As we approached CP4 we were in ok spirits, and ready for one last push. We’d run 52km, so we reckoned we had about 12km to go but just as we were about to leave the CP someone said there were actually 12 miles left. Which sucked. I filled my bladder (which I wasn’t going to when I thought we were nearly done), choked down a gel, and we trudged off, all a bit more cheesed off than we’d been on the way into the CP.
Then, after a long stretch of beach we managed to miss the point where we should have turned off to Shell Island. We found ourselves in a campsite, and from the map it looked like we’d overshot the trail we should have been on. We dithered about a bit, and then spotted the airfield that the trail we should have been on ran alongside. We headed in that direction, and eventually got back on track. I don’t think the detour cost us much distance, maybe an extra mile, but it probably cost us about twenty minutes and what was left of our good cheer.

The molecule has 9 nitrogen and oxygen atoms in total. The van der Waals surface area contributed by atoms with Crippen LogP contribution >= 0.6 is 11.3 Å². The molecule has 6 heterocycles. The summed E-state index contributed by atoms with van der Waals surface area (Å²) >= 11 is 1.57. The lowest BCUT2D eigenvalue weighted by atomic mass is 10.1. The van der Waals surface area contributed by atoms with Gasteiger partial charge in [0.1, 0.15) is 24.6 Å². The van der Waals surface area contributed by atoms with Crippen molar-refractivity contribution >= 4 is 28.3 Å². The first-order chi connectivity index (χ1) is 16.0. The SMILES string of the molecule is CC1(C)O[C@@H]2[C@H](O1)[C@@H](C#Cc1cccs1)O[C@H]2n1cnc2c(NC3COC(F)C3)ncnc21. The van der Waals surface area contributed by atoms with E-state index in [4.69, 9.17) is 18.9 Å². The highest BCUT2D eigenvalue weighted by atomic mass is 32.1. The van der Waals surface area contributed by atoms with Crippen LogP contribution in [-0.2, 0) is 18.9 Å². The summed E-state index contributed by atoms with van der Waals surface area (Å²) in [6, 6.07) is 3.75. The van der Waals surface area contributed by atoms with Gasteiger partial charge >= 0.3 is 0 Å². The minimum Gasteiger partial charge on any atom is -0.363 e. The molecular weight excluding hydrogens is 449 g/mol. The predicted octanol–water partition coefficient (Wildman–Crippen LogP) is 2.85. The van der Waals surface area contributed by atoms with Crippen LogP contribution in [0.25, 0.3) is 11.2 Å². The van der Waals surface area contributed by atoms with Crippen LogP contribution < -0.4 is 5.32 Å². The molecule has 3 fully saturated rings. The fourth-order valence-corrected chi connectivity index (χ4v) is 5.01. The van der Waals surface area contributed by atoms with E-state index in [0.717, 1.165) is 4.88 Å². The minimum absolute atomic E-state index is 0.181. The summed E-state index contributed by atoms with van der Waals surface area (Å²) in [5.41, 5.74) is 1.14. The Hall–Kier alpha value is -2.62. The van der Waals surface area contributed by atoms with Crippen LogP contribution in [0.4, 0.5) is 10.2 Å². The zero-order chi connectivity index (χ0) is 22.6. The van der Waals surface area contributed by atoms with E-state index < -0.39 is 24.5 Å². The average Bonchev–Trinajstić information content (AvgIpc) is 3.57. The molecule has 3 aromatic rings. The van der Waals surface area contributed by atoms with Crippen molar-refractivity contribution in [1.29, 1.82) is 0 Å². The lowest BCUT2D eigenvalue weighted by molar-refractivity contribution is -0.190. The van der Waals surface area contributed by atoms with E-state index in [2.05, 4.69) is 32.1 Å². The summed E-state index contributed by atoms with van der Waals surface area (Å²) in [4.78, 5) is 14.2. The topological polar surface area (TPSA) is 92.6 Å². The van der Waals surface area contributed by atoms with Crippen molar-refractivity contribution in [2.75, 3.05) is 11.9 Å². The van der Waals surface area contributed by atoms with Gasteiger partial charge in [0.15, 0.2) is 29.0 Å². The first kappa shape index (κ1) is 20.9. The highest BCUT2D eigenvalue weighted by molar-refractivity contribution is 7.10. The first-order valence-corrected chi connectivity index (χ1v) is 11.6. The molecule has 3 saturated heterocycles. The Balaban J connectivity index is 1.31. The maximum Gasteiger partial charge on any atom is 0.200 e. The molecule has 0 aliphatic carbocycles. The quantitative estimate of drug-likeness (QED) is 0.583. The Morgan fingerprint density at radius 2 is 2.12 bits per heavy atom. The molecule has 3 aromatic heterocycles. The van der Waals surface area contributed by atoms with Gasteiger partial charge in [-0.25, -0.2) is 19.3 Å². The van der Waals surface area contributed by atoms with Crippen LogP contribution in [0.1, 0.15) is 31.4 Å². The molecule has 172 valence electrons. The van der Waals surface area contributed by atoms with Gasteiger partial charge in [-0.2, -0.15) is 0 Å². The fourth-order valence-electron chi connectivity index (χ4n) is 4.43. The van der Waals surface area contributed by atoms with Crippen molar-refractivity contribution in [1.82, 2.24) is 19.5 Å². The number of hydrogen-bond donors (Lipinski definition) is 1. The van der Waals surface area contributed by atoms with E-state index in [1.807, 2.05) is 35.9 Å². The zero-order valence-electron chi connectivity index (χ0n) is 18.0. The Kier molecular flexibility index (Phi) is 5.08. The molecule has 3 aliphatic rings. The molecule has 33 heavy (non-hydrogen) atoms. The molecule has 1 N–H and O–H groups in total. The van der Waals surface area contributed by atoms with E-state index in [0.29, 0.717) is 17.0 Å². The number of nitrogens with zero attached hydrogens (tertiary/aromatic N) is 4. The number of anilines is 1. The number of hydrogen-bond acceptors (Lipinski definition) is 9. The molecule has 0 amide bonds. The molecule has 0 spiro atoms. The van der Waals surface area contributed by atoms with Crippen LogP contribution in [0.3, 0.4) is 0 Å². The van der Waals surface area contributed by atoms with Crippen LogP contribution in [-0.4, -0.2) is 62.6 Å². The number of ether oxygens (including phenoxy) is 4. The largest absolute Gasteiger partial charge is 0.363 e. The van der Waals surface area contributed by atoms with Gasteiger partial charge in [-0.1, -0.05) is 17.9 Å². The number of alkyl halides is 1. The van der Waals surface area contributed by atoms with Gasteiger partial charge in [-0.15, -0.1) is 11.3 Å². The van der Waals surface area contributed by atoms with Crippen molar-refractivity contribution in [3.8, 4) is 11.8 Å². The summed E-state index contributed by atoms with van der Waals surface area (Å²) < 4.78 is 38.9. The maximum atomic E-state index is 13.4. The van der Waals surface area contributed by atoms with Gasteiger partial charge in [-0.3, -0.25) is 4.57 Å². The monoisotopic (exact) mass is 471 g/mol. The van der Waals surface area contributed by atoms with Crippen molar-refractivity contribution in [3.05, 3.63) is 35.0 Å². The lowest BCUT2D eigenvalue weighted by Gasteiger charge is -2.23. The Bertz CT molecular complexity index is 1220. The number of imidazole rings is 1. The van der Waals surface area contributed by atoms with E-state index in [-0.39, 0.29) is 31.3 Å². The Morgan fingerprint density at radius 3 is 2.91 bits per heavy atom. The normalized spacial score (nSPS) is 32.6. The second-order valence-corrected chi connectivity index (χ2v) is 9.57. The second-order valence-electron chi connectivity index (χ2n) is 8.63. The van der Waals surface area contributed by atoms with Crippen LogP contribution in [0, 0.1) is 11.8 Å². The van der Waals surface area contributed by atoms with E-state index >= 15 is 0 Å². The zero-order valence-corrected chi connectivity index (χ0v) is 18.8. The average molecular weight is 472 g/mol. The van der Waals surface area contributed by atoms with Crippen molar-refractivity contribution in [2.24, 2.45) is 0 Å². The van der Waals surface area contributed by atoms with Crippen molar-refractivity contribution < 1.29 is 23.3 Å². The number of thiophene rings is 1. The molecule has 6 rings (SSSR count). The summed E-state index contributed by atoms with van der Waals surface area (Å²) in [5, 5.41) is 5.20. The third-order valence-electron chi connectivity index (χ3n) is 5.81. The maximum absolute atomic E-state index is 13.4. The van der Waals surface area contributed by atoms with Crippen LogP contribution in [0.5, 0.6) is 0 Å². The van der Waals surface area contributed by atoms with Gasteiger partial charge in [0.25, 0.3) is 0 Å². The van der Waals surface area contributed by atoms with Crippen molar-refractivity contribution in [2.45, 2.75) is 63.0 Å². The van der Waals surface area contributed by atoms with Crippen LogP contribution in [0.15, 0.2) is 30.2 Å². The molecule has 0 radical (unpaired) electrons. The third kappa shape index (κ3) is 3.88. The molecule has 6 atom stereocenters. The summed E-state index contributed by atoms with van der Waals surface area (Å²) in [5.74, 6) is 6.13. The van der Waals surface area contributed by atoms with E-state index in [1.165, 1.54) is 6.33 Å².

From that point, we pretty much just moaned our way back. Nick’s ankle was giving him plenty of grief, and I was just out of energy and complaining about everything like a big baby. Fortunately Rich was in great shape, powering on and pulling us along while me and Nick concocted a plan to set up a 77 marathon club so that the three of us could just call it a day and find a pub.